A key performance indicator or KPI is something that is of a measurable value. It shows how effective a project is working towards meeting its key business objectives. It’s a way to evaluate success, but in order to do that you first must determine what the KPIs are for the project.
Therefore, the planning meeting must address the project KPIs and, more specifically, what everyone on the project team is responsible for doing in order to achieve those KPIs. Without setting a target to hit and explaining that to the team, as well as their part in reaching that target, the project is less likely to succeed. This is why it is an essential part of the planning meeting.
Then there are the key issues: the things most pressing that must be immediately addressed. Before moving forward with the project or even the planning, there are likely obstacles that must be cleared. This is the time in which they are identified, and a decision is made regarding the resolution and who will lead that charge.
Hitting these points will provide a basic outline for a one-day planning meeting. Of course, you can and might need to have more time devoted to the planning, but that will depend more on the size of your team than the project. Regardless of how big or small your team is, in order to make the planning meeting more productive you’ll want to include them prior to meeting and get their ideas and comments.
ProjectManager Turns a Planning Meeting Into a Plan
You’ve met, you’ve defined the project and now comes the making of a real plan to incorporate all you’ve talked about. That’s where ProjectManager can help. ProjectManager is an online project planning software that can help you plan, schedule and manage projects from start to finish.
You have a vision, goals and objectives, but how do you break those down into steps that will lead to the final deliverable of the project? Well, to begin with, use a work breakdown structure, which will help you work back from the end of the project to all the tasks that are necessary to get there. This is basically creating a task list that can then be uploaded into ProjectManager and will open up as a new project.
Set Dependencies, Deadlines & Milestones
Not all tasks can be completed at once, some can’t start until others are finished, so you need to organize them. ProjectManager simplifies this process. Add task durations and the populate a timeline on your Gantt chart tool.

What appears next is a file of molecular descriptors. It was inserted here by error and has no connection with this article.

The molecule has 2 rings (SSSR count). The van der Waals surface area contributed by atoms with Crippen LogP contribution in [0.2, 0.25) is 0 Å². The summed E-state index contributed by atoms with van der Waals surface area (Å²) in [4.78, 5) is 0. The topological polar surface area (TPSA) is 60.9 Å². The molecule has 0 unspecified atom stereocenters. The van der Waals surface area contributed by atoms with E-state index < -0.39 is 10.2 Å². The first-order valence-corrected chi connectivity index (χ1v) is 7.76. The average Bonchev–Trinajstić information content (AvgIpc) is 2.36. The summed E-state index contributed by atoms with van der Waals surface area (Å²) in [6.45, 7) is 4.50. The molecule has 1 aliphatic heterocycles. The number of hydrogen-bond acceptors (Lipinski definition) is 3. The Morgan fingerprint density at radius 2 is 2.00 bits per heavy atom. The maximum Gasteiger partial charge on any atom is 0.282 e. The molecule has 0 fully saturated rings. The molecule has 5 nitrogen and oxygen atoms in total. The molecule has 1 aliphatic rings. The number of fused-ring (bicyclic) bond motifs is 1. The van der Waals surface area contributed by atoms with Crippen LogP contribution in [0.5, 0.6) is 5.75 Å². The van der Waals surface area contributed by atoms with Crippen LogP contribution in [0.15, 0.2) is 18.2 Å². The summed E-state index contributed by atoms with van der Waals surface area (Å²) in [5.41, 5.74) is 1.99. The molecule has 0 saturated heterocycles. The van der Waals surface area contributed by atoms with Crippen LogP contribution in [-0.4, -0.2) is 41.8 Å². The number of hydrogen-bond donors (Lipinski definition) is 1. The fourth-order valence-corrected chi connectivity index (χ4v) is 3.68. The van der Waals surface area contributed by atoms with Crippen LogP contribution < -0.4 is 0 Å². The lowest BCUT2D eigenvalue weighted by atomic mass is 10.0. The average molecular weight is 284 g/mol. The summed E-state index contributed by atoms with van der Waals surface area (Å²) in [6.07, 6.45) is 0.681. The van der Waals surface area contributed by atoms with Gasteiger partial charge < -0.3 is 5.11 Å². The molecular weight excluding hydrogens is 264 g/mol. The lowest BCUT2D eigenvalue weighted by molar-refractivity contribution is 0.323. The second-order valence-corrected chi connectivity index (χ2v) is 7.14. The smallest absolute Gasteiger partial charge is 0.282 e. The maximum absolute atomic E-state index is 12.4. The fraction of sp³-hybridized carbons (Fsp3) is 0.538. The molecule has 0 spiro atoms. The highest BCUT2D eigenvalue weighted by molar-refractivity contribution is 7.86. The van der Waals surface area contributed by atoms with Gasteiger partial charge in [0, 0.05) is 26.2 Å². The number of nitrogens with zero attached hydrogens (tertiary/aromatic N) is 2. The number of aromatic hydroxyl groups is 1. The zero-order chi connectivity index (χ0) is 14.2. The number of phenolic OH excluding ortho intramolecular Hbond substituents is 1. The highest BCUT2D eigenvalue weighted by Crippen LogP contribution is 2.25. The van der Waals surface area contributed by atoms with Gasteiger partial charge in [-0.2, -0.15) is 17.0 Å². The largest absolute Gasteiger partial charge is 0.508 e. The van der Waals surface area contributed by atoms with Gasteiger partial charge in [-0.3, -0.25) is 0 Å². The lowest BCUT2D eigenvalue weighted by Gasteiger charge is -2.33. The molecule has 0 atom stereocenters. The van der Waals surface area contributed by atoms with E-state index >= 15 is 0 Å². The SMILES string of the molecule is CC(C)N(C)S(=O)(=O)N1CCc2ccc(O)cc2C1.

Now you can link dependent tasks, set milestones to break the project into phases and even begin assigning team members all from the Gantt.
Task Management Tools for Managing Work
Once a team member is invited to ProjectManager they can be assigned tasks. The tasks can have directions from the manager, to-do lists and include unlimited file and image attachments. But that’s just the start.
Different people working on the project work in different ways, which is why ProjectManager has multiple project views. Team members might prefer a task list or even a calendar view.
Once they start executing tasks, though, it can be hard to focus on priorities and control workflow. The kanban view keeps team members working on just those jobs that they have the resources and capacity to accomplish. Managers get transparency into the production cycle too.
Of course, team members are most productive when they’re working together, which is why ProjectManager fosters collaboration. Tasks can be commented on and other team members who aren’t assigned to that task can be tagged and brought into the conversation.
Track & Report on the Plan
Managers want to track team progress and can do this on a high-level with a real-time dashboard or go deep into the data with one-click reporting. ProjectManager is the perfect tool to turn plans into reality and should be on the agenda of every planning meeting.
ProjectManager is a cloud-based project management software that helps with planning your project and then executing it. Multiple project views make it a flexible tool for everyone on the team from managers to teams and stakeholders, who love the clear and easy reporting. Try ProjectManager the next time you plan a project with this free 30-day trial.